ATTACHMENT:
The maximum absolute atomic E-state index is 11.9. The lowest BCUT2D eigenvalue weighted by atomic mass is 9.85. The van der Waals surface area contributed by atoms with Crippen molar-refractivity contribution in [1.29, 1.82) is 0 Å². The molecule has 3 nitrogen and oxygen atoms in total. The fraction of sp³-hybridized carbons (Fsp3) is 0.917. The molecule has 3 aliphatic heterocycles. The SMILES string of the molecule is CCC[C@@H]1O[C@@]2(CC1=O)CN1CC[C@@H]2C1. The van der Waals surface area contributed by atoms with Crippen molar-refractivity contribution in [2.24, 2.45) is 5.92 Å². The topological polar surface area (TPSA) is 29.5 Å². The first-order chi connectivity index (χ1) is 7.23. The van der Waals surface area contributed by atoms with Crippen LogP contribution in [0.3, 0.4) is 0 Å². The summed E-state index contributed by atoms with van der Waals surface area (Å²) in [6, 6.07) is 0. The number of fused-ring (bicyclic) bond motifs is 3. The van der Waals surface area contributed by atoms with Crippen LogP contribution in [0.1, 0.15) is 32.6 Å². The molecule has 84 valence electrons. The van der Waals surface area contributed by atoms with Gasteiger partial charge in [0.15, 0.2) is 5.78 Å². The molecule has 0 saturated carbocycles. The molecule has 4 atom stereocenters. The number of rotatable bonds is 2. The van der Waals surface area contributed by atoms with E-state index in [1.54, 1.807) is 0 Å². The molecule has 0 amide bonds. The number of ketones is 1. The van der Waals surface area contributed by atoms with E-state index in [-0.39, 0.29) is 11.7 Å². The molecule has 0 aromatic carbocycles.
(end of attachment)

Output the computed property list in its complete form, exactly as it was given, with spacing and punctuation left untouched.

The maximum absolute atomic E-state index is 11.9. The lowest BCUT2D eigenvalue weighted by atomic mass is 9.85. The van der Waals surface area contributed by atoms with Crippen molar-refractivity contribution in [1.29, 1.82) is 0 Å². The molecule has 3 nitrogen and oxygen atoms in total. The fraction of sp³-hybridized carbons (Fsp3) is 0.917. The molecule has 3 aliphatic heterocycles. The SMILES string of the molecule is CCC[C@@H]1O[C@@]2(CC1=O)CN1CC[C@@H]2C1. The van der Waals surface area contributed by atoms with Crippen molar-refractivity contribution in [2.24, 2.45) is 5.92 Å². The topological polar surface area (TPSA) is 29.5 Å². The first-order chi connectivity index (χ1) is 7.23. The van der Waals surface area contributed by atoms with Crippen LogP contribution in [0.3, 0.4) is 0 Å². The summed E-state index contributed by atoms with van der Waals surface area (Å²) in [6, 6.07) is 0. The number of fused-ring (bicyclic) bond motifs is 3. The van der Waals surface area contributed by atoms with Crippen LogP contribution in [0.1, 0.15) is 32.6 Å². The molecule has 84 valence electrons. The van der Waals surface area contributed by atoms with Gasteiger partial charge in [0.15, 0.2) is 5.78 Å². The molecule has 0 saturated carbocycles. The molecule has 4 atom stereocenters. The number of rotatable bonds is 2. The van der Waals surface area contributed by atoms with E-state index in [1.54, 1.807) is 0 Å². The molecule has 0 amide bonds. The number of ketones is 1. The van der Waals surface area contributed by atoms with E-state index in [-0.39, 0.29) is 11.7 Å². The molecule has 0 aromatic carbocycles.